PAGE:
Question: Who should be allowed to develop CME?
Hint: The answer depends on whether your mind-set about the CME enterprise is inclusive or exclusive.
For the inclusive folks, the answer is simple. Any individual or organization designing, implementing, and measuring clinically relevant instruction that improves physician competence, performance, or patient outcomes is welcome to participate. The list of Accreditation Council for CME-accredited providers includes all types. In a world where healthcare is becoming increasingly complex, the inclusive bunch has more of an “it takes a village” approach to CME excellence.
The focus is on the quality of the education, not in defining a group of organizations that should or shouldn't participate. We all know that there are A-list academic medical centers, medical education companies, societies, and hospitals developing CME. And as recent media reports have made very clear, there are also D-list organizations among these CME provider types.
Others Need Not Apply
Exclusive folks have a different answer about which organizations should and should not participate in the CME enterprise. They seem to have a short list of those who are qualified to be a part of continuing education and who are therefore welcome under the tent. All others need not apply.
The most recent example of questions about CME exclusivity can be found in the Mayo CME Consensus Conference proceedings. The Mayo conference was held in September 2008 and was co-sponsored by the Accreditation Council for CME, the Mayo School of CME, and the Society for Academic CME. While the proceedings (which are available at each of the sponsoring organizations' Web sites) included good ideas about credibility, integrity, and the need to better articulate the value of CME, a disturbing question was raised on page 13.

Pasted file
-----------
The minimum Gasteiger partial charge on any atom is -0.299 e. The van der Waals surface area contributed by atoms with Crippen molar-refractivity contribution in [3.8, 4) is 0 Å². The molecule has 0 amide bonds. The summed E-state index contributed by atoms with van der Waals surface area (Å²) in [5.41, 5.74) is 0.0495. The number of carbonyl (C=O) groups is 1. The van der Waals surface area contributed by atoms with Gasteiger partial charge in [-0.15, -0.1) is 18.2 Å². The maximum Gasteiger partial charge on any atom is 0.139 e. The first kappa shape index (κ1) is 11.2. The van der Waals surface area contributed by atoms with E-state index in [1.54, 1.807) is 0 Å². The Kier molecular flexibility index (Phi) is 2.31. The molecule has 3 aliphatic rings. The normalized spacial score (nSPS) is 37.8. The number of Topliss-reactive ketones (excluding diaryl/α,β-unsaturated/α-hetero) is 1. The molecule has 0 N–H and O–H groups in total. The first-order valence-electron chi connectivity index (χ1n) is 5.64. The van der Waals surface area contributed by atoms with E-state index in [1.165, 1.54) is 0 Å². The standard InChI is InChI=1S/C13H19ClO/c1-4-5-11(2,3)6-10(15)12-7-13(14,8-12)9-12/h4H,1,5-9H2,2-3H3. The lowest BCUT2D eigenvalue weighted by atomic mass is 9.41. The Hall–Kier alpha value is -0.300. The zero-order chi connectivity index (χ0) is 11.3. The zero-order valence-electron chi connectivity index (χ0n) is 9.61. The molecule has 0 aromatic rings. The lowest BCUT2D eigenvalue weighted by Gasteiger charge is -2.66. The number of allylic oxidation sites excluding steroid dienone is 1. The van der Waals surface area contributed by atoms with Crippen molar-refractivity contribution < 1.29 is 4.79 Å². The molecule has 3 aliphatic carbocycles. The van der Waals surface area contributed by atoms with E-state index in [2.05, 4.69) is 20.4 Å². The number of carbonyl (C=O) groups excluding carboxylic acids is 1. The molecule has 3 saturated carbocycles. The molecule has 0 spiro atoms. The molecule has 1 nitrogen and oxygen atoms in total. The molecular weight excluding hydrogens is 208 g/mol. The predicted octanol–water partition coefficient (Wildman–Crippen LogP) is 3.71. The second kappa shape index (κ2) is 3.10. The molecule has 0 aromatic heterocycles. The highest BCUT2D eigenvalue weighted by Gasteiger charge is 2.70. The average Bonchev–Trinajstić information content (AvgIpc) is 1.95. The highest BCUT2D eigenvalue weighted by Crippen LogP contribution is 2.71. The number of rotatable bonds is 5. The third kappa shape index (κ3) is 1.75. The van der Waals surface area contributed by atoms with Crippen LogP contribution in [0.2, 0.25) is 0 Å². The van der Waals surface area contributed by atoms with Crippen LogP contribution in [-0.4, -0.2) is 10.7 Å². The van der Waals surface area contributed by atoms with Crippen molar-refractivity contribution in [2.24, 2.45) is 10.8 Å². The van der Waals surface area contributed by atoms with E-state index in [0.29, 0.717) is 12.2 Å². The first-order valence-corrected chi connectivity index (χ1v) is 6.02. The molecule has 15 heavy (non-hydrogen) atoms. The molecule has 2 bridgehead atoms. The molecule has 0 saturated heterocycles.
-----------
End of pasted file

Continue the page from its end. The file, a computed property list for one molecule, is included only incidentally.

After a confusing statement calling for-profit organizations the “800-pound gorilla” of CME, the Mayo proceedings ask the question, “Should CME stay within the realm of academics, societies, etc.” I didn't think that CME was currently under the “realm” of a few types of providers, and I'm not sure what participants intended with the “gorilla” comment. But it seems clear that some individuals questioned whether private companies — and possibly hospitals — should be allowed to be involved in CME.
We've seen these types of “who should be allowed” statements before. The debate over voting rights in America had plenty of them. Instead of broadly interpreting Constitutional guarantees about the right to vote, states at various times excluded those who weren't male, white, property owners, or able to pass certain literacy tests from the polls.
Exclusion from CME should be based on a demonstrated lack of quality, not appearances or business classifications. We shouldn't forget that all accredited providers must abide by the same set of rules.
Supporters of “who should be allowed in CME” thinking should first consider answers to a few other questions:
What is the motivation or basis for excluding certain organizations from involvement in CME?
Is exclusive thinking consistent with academic freedom, free expression, and scientific debate?
Is CME quality determined by the type of organization or the professionals actually doing the work?
We should continue to ask questions, but the answers for our brightest future won't be found in a CME oligarchy. Placing control of medical education in the hands of the few isn't consistent with scientific method.
Let's keep the conversation going. But let's also realize that without the free exchange of multiple evidence-based, clinically relevant voices, innovation in CME would vanish along with its value and effectiveness.
Stephen M. Lewis, MA, CCMEP, is president of Littleton, Colo.-based Global Education Group, and president of the North American Association of Medical Education and Communication Companies. Reach him at firstname.lastname@example.org.